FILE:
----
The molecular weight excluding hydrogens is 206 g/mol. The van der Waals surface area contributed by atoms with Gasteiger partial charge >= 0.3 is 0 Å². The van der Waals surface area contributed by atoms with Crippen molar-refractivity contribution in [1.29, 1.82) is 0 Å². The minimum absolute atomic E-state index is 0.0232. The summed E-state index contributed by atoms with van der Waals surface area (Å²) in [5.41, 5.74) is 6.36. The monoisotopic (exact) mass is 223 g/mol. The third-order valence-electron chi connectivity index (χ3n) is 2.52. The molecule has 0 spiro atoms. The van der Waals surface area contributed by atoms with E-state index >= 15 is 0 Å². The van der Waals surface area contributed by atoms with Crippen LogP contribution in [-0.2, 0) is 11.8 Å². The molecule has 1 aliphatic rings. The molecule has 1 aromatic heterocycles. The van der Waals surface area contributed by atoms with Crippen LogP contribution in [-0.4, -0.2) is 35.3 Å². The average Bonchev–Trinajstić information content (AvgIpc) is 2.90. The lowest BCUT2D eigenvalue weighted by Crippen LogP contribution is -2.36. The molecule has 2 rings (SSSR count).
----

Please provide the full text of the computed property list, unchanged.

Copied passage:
The molecular weight excluding hydrogens is 206 g/mol. The van der Waals surface area contributed by atoms with Gasteiger partial charge >= 0.3 is 0 Å². The van der Waals surface area contributed by atoms with Crippen molar-refractivity contribution in [1.29, 1.82) is 0 Å². The minimum absolute atomic E-state index is 0.0232. The summed E-state index contributed by atoms with van der Waals surface area (Å²) in [5.41, 5.74) is 6.36. The monoisotopic (exact) mass is 223 g/mol. The third-order valence-electron chi connectivity index (χ3n) is 2.52. The molecule has 0 spiro atoms. The van der Waals surface area contributed by atoms with E-state index >= 15 is 0 Å². The van der Waals surface area contributed by atoms with Crippen LogP contribution in [-0.2, 0) is 11.8 Å². The molecule has 1 aliphatic rings. The molecule has 1 aromatic heterocycles. The van der Waals surface area contributed by atoms with Crippen LogP contribution in [-0.4, -0.2) is 35.3 Å². The average Bonchev–Trinajstić information content (AvgIpc) is 2.90. The lowest BCUT2D eigenvalue weighted by Crippen LogP contribution is -2.36. The molecule has 2 rings (SSSR count).